We recognise that, while groundwater underpins the livelihoods of many in our world, the sustainable development of the resource is not trivial and depends critically on an understanding of the hydrogeology.
BGS has a long history of international development activity throughout the world to sustainably develop and manage groundwater.
Our projects span a wide range of subject areas reflecting our breadth of expertise, and the range of issues facing many in the world. They include:
The availability and accessibility of robust groundwater data and information is a major constraint to developing groundwater resources across Africa, and a barrier to undertaking research. The Africa Groundwater Atlas is an online introduction to the groundwater resources of 51 African countries, and a gateway to further information. The Atlas is funded by the UPGro programme.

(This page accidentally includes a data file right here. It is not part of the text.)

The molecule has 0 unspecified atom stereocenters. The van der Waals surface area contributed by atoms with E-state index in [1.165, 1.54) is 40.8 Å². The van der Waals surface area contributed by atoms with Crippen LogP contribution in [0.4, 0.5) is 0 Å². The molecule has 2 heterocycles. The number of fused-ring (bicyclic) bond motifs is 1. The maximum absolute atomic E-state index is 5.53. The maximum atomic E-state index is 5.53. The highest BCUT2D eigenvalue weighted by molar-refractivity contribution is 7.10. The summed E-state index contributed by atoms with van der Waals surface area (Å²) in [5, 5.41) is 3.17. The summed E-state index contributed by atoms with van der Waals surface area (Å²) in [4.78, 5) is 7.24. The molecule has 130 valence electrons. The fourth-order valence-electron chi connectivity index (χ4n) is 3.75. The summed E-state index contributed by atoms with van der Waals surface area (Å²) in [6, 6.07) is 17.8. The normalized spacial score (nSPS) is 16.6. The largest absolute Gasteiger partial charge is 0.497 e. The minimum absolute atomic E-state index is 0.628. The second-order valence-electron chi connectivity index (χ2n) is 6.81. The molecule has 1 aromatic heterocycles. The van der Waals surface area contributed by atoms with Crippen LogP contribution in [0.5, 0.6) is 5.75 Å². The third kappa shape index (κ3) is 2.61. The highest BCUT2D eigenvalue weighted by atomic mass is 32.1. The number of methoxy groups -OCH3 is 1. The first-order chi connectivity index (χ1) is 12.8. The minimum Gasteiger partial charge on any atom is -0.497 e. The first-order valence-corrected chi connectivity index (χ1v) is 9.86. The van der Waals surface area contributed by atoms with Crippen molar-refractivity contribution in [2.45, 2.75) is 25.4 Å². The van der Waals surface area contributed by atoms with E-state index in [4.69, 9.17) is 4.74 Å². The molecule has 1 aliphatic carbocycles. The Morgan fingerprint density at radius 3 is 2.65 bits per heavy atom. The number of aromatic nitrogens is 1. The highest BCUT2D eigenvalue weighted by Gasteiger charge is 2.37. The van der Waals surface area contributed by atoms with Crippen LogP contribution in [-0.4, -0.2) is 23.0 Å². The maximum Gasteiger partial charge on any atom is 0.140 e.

The Africa Groundwater Literature Archive is a searchable online database that catalogues nearly 7000 references for literature about groundwater in Africa, with thousands of links to free-to-download full text documents and abstracts. The Archive is funded by the UPGro programme.
This one-year, Department for Internation Development (DFID)-funded, project aims to improve understanding of the resilience of African groundwater to climate change and links to livelihoods. The project will develop policy recommendations for assessing how groundwater can support adaptation and build resilience to climate change.
This regional project has been commissioned by the DFID South Asia research hub and will run during 2012–2014.
Its aims are to develop a strategic overview assessment of the occurrence and status of groundwater resources in the Indo-Gangetic basin.
It also aims to strengthen the evidence base, linking groundwater resources, climate and abstraction, and examine emerging policy responses.
The Hidden Crisis project is an international research programme that aims to unravel the immediate and underlying causes of poor functionality of rural groundwater supplies in sub-Saharan Africa (Ethiopia, Malawi and Uganda).
Contact Alan MacDonald for further information